I recently had an ear infection and had partial hearing loss due to it, so I went to an audiologist. The infection resolved, but tests showed that I can only hear up to 14.5 kHz in one ear and 16 kHz in the other, to which the doctor said it's "fantastic" for my age (I'm 40). That's of course, complete BS, as I would be probably disqualified from, say, mastering music for young people or anyone with balanced hearing. I guess my hearing is still great for understanding speech, which is what audiologists focus on.
Which makes me wonder, why aren't we skeptical of gear designers who are past middle age? I hate to bring up this topic, as it could be taken as ageism; however, it's a fact that hearing acuity decreases as we get older. Take the late Rupert Neve, who was designing equipment well beyond his 80s. How much was he able to listen? Probably almost nothing over 10kHz. How was he able to judge the high end or the behavior of the 'silk' feature on his Portico gear? Can that be determined by math alone? And perhaps there's something that I do not understand about the aging process. Does hearing remain flat below the 'lost' frequencies as we age? or do we develop hills and valleys?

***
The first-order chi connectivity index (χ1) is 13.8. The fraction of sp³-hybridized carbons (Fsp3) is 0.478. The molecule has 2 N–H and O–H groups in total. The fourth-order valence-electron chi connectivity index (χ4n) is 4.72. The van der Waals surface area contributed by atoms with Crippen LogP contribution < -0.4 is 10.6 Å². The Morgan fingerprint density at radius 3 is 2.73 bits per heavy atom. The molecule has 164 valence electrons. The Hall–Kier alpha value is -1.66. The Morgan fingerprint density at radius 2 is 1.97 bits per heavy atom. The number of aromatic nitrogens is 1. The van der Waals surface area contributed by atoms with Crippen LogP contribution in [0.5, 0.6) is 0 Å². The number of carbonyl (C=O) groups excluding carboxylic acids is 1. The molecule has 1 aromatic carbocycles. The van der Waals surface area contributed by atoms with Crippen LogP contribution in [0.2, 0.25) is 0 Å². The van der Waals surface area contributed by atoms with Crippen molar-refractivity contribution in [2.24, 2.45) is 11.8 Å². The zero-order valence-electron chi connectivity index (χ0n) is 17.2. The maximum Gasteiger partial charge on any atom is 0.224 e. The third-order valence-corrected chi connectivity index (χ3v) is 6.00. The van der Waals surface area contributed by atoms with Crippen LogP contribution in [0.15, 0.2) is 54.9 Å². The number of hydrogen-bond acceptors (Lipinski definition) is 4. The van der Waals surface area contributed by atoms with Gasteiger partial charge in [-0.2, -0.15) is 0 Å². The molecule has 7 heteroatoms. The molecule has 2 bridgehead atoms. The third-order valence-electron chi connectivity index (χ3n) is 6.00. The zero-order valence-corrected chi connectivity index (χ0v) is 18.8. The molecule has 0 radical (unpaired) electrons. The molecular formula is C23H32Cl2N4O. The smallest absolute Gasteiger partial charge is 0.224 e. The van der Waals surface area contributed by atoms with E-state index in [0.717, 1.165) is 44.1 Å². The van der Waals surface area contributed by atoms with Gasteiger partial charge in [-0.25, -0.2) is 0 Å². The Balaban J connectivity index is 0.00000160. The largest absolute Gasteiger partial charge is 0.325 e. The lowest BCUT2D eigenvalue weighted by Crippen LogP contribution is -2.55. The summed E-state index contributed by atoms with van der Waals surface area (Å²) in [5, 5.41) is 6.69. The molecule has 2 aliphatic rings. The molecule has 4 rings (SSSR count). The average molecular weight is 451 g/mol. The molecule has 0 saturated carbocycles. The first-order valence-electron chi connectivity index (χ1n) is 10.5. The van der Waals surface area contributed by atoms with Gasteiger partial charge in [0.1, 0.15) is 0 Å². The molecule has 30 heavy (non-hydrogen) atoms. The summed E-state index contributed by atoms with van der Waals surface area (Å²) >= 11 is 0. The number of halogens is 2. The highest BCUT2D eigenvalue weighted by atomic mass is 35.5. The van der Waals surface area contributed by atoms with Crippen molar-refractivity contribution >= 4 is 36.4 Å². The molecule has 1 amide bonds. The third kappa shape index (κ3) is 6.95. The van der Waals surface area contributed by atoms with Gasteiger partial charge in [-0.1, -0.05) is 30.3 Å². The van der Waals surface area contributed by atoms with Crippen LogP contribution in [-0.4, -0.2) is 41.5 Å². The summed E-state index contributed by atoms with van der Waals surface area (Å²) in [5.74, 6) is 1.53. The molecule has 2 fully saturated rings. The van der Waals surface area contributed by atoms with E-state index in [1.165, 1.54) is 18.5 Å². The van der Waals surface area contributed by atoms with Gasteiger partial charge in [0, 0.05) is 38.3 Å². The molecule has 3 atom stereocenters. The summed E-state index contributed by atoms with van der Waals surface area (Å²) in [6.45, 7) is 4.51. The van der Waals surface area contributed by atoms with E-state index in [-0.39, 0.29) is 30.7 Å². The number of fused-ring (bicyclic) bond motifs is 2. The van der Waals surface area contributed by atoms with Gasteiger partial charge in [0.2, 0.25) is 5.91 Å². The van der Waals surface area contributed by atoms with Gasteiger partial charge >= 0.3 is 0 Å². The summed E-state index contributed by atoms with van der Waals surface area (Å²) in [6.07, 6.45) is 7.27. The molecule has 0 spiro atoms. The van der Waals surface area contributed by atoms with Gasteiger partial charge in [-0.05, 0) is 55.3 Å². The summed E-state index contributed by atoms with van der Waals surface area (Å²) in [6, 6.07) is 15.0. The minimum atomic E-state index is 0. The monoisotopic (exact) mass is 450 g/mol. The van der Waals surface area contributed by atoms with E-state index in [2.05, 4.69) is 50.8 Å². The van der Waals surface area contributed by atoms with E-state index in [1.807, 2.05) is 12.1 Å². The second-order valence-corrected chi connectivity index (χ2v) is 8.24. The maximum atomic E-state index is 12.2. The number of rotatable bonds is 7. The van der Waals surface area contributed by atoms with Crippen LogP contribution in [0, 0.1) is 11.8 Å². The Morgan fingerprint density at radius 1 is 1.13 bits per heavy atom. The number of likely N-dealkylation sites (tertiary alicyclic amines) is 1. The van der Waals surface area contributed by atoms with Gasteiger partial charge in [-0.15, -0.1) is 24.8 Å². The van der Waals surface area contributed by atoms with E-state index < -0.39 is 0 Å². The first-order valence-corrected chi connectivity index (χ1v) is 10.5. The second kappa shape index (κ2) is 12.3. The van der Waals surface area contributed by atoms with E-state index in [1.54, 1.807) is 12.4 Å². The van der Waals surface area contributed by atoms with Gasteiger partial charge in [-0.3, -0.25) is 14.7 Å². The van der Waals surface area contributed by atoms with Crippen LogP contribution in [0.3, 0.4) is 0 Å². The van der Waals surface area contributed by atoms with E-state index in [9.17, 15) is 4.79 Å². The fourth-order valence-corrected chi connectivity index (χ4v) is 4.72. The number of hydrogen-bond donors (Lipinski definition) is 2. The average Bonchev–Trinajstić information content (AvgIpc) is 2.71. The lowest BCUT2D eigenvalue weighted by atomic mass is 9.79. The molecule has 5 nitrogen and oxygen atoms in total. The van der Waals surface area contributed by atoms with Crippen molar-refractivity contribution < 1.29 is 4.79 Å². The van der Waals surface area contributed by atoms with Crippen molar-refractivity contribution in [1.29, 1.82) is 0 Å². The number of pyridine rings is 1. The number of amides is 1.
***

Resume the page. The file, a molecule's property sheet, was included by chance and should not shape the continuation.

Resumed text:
Now, old mixing engineers working well into old age I can understand, because most decisions are about the midrange, and the mastering engineer will be able to fix any problems with the high end.
Has anyone been severely afected by this? And how did you come to terms with it?
I guess I'm just trying to come to terms with getting older and how that affects making decisions in audio.
You adjust and apply your new baseline. Think of it this way; if recording you did 20 years ago sound radically imbalanced to what you do now, then it would point to a problem. That’s rare. I played with a guy who also did recording and mastering, eventually learned he was deaf in one ear and seriously restricted in the other. Have a client who is legally deaf, wears hearing aids, just finished a masters of music performance and runs one schools recording dept (classical).
Most everyone in this field deals with it to some degree whether they want to admit it or not. Tchad Blake is the only well known engineer I know who has been open about his hearing issues. I also don't think that being young and having little hearing loss would make someone a better engineer than someone with a lot of experience and some hearing loss. Our brain finds ways to compensate.